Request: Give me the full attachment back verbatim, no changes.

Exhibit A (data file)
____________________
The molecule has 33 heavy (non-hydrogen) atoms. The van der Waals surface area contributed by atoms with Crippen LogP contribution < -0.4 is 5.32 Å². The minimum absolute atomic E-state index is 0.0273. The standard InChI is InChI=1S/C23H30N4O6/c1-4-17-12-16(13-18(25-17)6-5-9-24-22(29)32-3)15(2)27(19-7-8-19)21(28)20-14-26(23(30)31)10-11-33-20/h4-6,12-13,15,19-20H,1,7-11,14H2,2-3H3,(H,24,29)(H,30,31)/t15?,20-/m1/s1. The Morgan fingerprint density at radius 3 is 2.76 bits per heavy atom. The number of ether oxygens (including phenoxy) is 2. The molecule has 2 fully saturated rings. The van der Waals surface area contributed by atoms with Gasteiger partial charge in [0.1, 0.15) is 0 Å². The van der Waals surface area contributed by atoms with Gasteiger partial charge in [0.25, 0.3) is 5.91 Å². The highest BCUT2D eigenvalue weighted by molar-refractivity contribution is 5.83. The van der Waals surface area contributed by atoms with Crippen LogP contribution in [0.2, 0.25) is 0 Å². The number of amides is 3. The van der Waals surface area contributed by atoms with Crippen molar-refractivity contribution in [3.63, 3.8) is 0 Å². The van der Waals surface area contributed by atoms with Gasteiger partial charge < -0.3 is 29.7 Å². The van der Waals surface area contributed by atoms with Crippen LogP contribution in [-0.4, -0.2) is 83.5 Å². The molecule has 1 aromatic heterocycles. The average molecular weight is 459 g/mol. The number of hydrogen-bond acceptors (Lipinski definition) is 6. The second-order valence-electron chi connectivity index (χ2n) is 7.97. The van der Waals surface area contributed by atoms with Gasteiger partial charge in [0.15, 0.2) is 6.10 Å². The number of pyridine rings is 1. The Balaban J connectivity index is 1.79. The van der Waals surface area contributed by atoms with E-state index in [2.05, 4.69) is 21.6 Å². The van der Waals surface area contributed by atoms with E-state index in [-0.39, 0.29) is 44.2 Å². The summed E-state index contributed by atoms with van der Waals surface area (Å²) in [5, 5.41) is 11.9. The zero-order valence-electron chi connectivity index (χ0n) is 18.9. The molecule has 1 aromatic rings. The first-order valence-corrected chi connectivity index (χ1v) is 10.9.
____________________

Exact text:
The molecule has 33 heavy (non-hydrogen) atoms. The van der Waals surface area contributed by atoms with Crippen LogP contribution < -0.4 is 5.32 Å². The minimum absolute atomic E-state index is 0.0273. The standard InChI is InChI=1S/C23H30N4O6/c1-4-17-12-16(13-18(25-17)6-5-9-24-22(29)32-3)15(2)27(19-7-8-19)21(28)20-14-26(23(30)31)10-11-33-20/h4-6,12-13,15,19-20H,1,7-11,14H2,2-3H3,(H,24,29)(H,30,31)/t15?,20-/m1/s1. The Morgan fingerprint density at radius 3 is 2.76 bits per heavy atom. The number of ether oxygens (including phenoxy) is 2. The molecule has 2 fully saturated rings. The van der Waals surface area contributed by atoms with Gasteiger partial charge in [0.1, 0.15) is 0 Å². The van der Waals surface area contributed by atoms with Gasteiger partial charge in [0.25, 0.3) is 5.91 Å². The highest BCUT2D eigenvalue weighted by molar-refractivity contribution is 5.83. The van der Waals surface area contributed by atoms with Crippen LogP contribution in [0.2, 0.25) is 0 Å². The number of amides is 3. The van der Waals surface area contributed by atoms with Crippen molar-refractivity contribution in [3.63, 3.8) is 0 Å². The van der Waals surface area contributed by atoms with Gasteiger partial charge < -0.3 is 29.7 Å². The van der Waals surface area contributed by atoms with Crippen LogP contribution in [-0.4, -0.2) is 83.5 Å². The molecule has 1 aromatic heterocycles. The average molecular weight is 459 g/mol. The number of hydrogen-bond acceptors (Lipinski definition) is 6. The second-order valence-electron chi connectivity index (χ2n) is 7.97. The van der Waals surface area contributed by atoms with Gasteiger partial charge in [0.15, 0.2) is 6.10 Å². The number of pyridine rings is 1. The Balaban J connectivity index is 1.79. The van der Waals surface area contributed by atoms with E-state index in [2.05, 4.69) is 21.6 Å². The van der Waals surface area contributed by atoms with E-state index in [-0.39, 0.29) is 44.2 Å². The summed E-state index contributed by atoms with van der Waals surface area (Å²) in [5, 5.41) is 11.9. The zero-order valence-electron chi connectivity index (χ0n) is 18.9. The molecule has 1 aromatic rings. The first-order valence-corrected chi connectivity index (χ1v) is 10.9.